Despite the hack, Bithumb was able to rake in 39.34 billion won (~$35 million) in the first half of this year, according to South Korean news agency Yonhap, which analyzed the company’s semi-annual report published on the Financial Supervisory Service ‘s Electronic Disclosure System (DART).
The financial filing also revealed that Bithumb brought in $270 million in revenue before deductions, with an operating profit of $194 million. The report also noted that Bithumb’s net profits in 2017 were $380 million, which will likely turn out to be significantly more than the current year’s profit.
Following the hack, Bithumb halted its deposit and withdrawal services in June, as funds were rapidly moved into cold storage wallets to protect against additional losses. After that time, trading on the platform was intermittent with periods of significant downtime due to maintenance and security reviews.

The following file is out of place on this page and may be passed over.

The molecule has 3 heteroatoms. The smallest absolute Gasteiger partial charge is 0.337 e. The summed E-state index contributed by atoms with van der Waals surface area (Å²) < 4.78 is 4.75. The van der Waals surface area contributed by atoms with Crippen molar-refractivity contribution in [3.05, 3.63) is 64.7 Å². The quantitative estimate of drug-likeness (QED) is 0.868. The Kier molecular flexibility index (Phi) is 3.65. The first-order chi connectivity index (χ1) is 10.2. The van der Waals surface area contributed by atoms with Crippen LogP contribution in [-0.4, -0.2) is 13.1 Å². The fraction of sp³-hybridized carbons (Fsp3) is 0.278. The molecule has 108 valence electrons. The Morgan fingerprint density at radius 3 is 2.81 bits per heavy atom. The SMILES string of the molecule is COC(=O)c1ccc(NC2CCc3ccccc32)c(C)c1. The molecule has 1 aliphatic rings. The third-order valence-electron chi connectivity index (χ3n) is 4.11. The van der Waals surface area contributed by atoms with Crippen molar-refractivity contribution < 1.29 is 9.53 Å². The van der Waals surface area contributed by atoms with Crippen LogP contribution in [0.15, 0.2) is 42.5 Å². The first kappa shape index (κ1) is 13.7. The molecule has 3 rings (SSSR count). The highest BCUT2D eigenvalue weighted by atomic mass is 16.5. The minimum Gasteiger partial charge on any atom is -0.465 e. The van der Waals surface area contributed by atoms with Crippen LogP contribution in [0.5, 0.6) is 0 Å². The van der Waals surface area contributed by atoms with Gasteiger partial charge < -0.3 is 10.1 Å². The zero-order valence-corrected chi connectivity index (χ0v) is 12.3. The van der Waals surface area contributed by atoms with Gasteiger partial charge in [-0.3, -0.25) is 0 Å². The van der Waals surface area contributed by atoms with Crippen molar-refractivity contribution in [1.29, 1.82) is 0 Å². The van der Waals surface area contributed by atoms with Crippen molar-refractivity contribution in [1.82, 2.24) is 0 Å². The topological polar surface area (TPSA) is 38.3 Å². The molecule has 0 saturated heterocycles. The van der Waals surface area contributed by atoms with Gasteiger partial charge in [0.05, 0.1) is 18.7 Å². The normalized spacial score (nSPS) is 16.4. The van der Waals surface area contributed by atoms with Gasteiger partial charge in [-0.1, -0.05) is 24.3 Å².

However, on August 4, Bithumb reinstated trading on its platform and began slowly rolling out the markets for its 25 available cryptocurrencies, including Bitcoin (BTC), Ethereum (ETH), Ripple (XRP) and Ethereum Classic (ETC).
Bithumb is now the 30th ranked cryptocurrency exchange, processing roughly $60 million in transactions per day.
Disclaimer: This article’s author has cryptocurrency holdings that can be tracked here. This article is for informational purposes only and should not be taken as investment advice. Always conduct your own due diligence before making investments.